The ancient city of Sardis in Asia Minor (located today in modern Turkey) was the capital of the kingdom of Lydia until approximately 549 BC. Until then, Sardis was thought to be impregnable because the acropolis for its military force was located on mount Tmolus about 1500 feet above the main roads of the city. The river Pactolus served as a moat at the base of this steep mountain. Despite its reputation as an impregnable city, it and the acropolis were captured in 549 BC by Cyrus the Great of Persia. Cyrus was a military genius. His conquests were numerous and brilliant. He defeated the Median king in 559 BC to become head of the Medo-Persian empire that lasted for more than 200 years. Cyrus attacked the acropolis of Sardis by secretly scaling the southern wall of mount Tmolus. This was made possible because the Sardians failed to “be watchful” (Rev 3:5), and because of one small careless act. The careless act occurred when a Sardian soldier dropped his helmet from the citadel and he descended the steep mount to retrieve it on steps that had been cut into the rocky face. The Persian army observed the step-by-step descent and ascent of the Sardian soldier. After observing the soldier, the Persian army scaled the southern face of the mount in the footsteps of the soldier. They defeated the acropolis that was unwatched and unguarded at its southern face. In 96 AD, John wrote a letter to members of Christ’s church in Sardis with a reminder of what happened in their city almost 650 years earlier. The Sardian saints were, in general, a spiritually apathetic people whose name and social standing in the community were more important to them than their inward commitment to Jesus Christ. Christ rebuked them in John’s letter, saying: “thou hast a name that thou livest, and art dead.” (Rev 3:1) Then came the Lord’s admonition to “be watchful” (Rev 3:2). This must have been a painful reminder of how the unwatchful Sardians were defeated by king Cyrus in a very dramatic and devastating way. Cyrus burned the city’s fortifications in a massive fire. Archeologists have located broken-boned skeletons among the burned-out ruins suggesting their deaths by violent means. The Lord’s admonition to “be watchful” to the saints in Sardis should and must be a reminder to all of us in our spiritual lives. When we are careless, complacent and apathetic in matters of the spirit we expose ourselves to the dramatic and devastating effects of spiritual death, which is to be cut off and banished from the presence of God. President David O. McKay said: “The peril of this century is spiritual apathy. As the body requires sunlight, good food, proper exercise and rest, so the spirit of man requires the sunlight of the Holy Spirit; proper exercise of the spiritual functions; the avoiding of evils that affect spiritual health, that are more ravaging in their effects than typhoid fever, pneumonia, or other diseases that attack the body.” (David O. McKay, Gospel Instruction, 360) The Lord’s admonition to “be watchful” begs the question of what we must watch for. This question was answered by king Benjamin in Mosiah 4:30, saying: “This much I can tell you, that if ye do not watch yourselves, and your thoughts, and your words, and your deeds, and observe the commandments of God, and continue in the faith of what ye have heard concerning the coming of our Lord, even unto the end of your lives, ye must perish. And now, O man, remember, and perish not.”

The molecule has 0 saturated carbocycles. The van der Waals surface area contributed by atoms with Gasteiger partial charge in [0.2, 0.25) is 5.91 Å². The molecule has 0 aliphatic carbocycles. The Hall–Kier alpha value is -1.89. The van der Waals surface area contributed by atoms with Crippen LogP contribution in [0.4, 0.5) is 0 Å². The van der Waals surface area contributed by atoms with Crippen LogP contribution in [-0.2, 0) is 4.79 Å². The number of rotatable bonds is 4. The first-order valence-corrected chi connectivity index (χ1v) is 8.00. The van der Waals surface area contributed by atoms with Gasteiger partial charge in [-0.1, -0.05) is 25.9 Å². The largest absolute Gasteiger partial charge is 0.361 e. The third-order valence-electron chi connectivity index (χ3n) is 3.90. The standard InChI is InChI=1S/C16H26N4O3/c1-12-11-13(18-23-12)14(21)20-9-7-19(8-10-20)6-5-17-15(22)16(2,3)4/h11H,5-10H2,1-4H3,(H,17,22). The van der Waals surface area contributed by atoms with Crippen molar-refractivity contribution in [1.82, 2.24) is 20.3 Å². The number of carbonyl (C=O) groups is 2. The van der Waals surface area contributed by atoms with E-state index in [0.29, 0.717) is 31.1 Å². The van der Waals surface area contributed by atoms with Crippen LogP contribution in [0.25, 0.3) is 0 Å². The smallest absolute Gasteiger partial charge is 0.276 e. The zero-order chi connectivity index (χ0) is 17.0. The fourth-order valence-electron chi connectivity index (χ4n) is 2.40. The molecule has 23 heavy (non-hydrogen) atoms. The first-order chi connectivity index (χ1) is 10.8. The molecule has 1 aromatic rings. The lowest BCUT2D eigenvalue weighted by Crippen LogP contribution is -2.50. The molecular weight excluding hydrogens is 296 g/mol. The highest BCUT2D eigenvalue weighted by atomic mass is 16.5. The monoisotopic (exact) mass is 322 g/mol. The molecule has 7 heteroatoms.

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Power Over Nations